Image of the Day: How to Be a Pirate

Books Are Magic in Brooklyn, N.Y., hosted Isaac Fitzgerald and illustrator Brigette Barrager for the launch of their picture book, How to Be a Pirate (Bloomsbury). Fitzgerald is known for his adult books; this is his debut children's title.

Sales & Marketing Tribute to Sonny Mehta

John Hughes and Carl Lennertz are hosting a sales & marketing tribute to the late Sonny Mehta on Wednesday, March 18, at 6 p.m. at a pub in Midtown Manhattan. Anyone interesting in joining them should RSVP to John or Carl. When they settle on a location, they will let attendees know.

Cool Idea of the Day: Golden Notebook Sale Supports LGBTQ Community Center

Customers lined up to pet store dog Delta during Golden Notebook's sale.

The Golden Notebook bookstore in Woodstock, N.Y., held a sale on Saturday, February 29, benefiting the Hudson Valley LGBTQ Community Center. The store donated 20% of the day's sales to the community center and, according to store co-owner James Conrad the Golden Notebook saw a 30%-50% increase in business for the day.

The idea for the sale, Conrad explained, came during the holidays, when he and his colleagues were discussing whether store sales actually worked for independent bookstores. A publisher happened to browsing the store at the time and overheard, before mentioning that indies do better with sales when a percentage is donated to a cause.

"And our Saturday sale definitely proved that to be true, with people coming from far away or calling in orders just to be a part of donating to the LGBTQ Center," Conrad said.

Looking ahead, the Golden Notebook plans to hold two of these kinds of sales each year and raise money for a different community organization or charity each time. While the details haven't been worked out yet, Conrad expects this year's fall sale to benefit an organization related to voting rights or other issues tied to the election.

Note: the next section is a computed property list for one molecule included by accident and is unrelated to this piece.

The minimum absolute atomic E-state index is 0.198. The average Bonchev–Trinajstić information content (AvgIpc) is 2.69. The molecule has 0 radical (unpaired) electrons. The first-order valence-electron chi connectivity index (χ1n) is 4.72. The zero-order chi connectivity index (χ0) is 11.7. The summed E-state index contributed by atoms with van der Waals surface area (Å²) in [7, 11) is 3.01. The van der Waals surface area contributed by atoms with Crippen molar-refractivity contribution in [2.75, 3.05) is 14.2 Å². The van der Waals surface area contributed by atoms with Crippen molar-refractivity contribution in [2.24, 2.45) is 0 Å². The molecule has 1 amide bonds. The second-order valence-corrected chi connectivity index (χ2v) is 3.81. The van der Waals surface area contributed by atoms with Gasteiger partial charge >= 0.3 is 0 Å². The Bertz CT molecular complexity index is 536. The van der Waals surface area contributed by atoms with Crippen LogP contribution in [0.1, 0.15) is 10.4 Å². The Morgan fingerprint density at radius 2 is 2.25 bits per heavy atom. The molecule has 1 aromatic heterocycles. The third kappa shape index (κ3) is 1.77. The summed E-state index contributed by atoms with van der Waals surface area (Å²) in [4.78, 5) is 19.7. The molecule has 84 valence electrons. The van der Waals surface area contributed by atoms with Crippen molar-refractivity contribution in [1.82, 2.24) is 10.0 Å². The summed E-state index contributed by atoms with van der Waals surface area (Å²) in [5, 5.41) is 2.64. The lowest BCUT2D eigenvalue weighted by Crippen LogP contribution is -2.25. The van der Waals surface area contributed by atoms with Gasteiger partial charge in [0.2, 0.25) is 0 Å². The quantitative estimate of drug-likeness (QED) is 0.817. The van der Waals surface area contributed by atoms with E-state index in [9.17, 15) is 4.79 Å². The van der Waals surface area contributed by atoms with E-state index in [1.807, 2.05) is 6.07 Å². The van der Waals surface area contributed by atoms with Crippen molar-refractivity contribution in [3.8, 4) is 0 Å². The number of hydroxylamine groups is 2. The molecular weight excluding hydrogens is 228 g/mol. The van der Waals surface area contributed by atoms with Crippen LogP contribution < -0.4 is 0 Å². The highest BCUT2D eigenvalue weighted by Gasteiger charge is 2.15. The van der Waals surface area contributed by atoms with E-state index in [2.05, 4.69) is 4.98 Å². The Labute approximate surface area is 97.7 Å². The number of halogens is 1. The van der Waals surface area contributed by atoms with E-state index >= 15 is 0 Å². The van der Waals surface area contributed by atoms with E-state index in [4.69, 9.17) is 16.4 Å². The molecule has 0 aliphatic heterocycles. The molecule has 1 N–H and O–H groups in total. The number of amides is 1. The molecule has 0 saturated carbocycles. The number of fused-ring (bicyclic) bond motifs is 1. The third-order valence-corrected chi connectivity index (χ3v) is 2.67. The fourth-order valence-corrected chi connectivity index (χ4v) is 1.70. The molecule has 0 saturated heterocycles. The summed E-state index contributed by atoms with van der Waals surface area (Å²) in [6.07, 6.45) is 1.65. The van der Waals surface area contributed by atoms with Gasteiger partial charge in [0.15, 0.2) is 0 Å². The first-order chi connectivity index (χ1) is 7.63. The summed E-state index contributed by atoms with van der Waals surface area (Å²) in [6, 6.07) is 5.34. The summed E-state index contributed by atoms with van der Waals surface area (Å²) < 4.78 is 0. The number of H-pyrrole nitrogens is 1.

Winter Sidewalk Chalkboard: the river's end bookstore

"Says it all," the river's end bookstore, Oswego, N.Y., posted on Facebook recently, along with photos of its sidewalk chalkboard, which featured on one side a re-creation of the cover from Cold Snap by Eileen Spinelli, illustrated by Marjorie Priceman; and on the other some sage winter advice: "Warm up with a good book!"

Personnel Changes at Scholastic; Grand Central

At Scholastic Trade Publishing:

Savannah D'Amico has returned to Scholastic as national account manager, Barnes & Noble. She was most recently children's field and educational sales manager at Hachette.

Betsy Politi has been promoted to national accounts manager, proprietary projects. She was previously national accounts manager.